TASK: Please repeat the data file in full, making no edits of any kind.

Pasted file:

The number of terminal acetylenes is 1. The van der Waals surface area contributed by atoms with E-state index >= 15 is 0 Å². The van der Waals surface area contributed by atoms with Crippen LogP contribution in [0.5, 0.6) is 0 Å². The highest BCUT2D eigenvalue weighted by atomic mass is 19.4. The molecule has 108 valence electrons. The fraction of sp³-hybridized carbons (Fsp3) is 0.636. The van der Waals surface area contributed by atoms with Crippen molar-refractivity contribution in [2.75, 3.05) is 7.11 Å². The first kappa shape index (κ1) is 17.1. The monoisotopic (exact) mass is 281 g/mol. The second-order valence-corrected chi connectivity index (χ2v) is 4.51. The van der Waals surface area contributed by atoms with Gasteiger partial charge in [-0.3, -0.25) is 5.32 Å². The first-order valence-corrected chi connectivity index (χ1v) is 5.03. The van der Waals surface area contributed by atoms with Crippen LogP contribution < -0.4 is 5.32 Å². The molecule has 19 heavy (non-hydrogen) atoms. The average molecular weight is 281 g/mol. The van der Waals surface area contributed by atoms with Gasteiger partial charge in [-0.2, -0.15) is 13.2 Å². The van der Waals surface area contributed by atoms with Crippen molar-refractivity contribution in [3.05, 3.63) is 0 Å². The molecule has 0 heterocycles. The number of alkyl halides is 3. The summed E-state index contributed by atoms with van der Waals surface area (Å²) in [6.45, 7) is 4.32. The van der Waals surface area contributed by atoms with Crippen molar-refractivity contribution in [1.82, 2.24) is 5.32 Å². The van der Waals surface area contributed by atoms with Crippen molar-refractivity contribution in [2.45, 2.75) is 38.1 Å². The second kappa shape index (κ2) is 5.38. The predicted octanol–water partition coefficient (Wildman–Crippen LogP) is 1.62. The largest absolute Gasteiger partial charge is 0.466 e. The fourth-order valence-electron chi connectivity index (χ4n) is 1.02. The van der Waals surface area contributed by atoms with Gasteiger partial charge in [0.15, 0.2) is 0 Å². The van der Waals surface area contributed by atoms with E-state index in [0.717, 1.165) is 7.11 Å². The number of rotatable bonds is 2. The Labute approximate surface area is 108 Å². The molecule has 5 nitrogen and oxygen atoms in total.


The number of terminal acetylenes is 1. The van der Waals surface area contributed by atoms with E-state index >= 15 is 0 Å². The van der Waals surface area contributed by atoms with Crippen LogP contribution in [0.5, 0.6) is 0 Å². The highest BCUT2D eigenvalue weighted by atomic mass is 19.4. The molecule has 108 valence electrons. The fraction of sp³-hybridized carbons (Fsp3) is 0.636. The van der Waals surface area contributed by atoms with Crippen molar-refractivity contribution in [2.75, 3.05) is 7.11 Å². The first kappa shape index (κ1) is 17.1. The monoisotopic (exact) mass is 281 g/mol. The second-order valence-corrected chi connectivity index (χ2v) is 4.51. The van der Waals surface area contributed by atoms with Gasteiger partial charge in [-0.3, -0.25) is 5.32 Å². The first-order valence-corrected chi connectivity index (χ1v) is 5.03. The van der Waals surface area contributed by atoms with Crippen LogP contribution < -0.4 is 5.32 Å². The molecule has 19 heavy (non-hydrogen) atoms. The average molecular weight is 281 g/mol. The van der Waals surface area contributed by atoms with Gasteiger partial charge in [-0.2, -0.15) is 13.2 Å². The van der Waals surface area contributed by atoms with Crippen molar-refractivity contribution in [3.05, 3.63) is 0 Å². The molecule has 0 heterocycles. The number of alkyl halides is 3. The summed E-state index contributed by atoms with van der Waals surface area (Å²) in [6.45, 7) is 4.32. The van der Waals surface area contributed by atoms with Crippen molar-refractivity contribution in [1.82, 2.24) is 5.32 Å². The van der Waals surface area contributed by atoms with Crippen molar-refractivity contribution in [2.45, 2.75) is 38.1 Å². The second kappa shape index (κ2) is 5.38. The predicted octanol–water partition coefficient (Wildman–Crippen LogP) is 1.62. The largest absolute Gasteiger partial charge is 0.466 e. The fourth-order valence-electron chi connectivity index (χ4n) is 1.02. The van der Waals surface area contributed by atoms with Gasteiger partial charge in [0.15, 0.2) is 0 Å². The van der Waals surface area contributed by atoms with E-state index in [0.717, 1.165) is 7.11 Å². The number of rotatable bonds is 2. The Labute approximate surface area is 108 Å². The molecule has 5 nitrogen and oxygen atoms in total.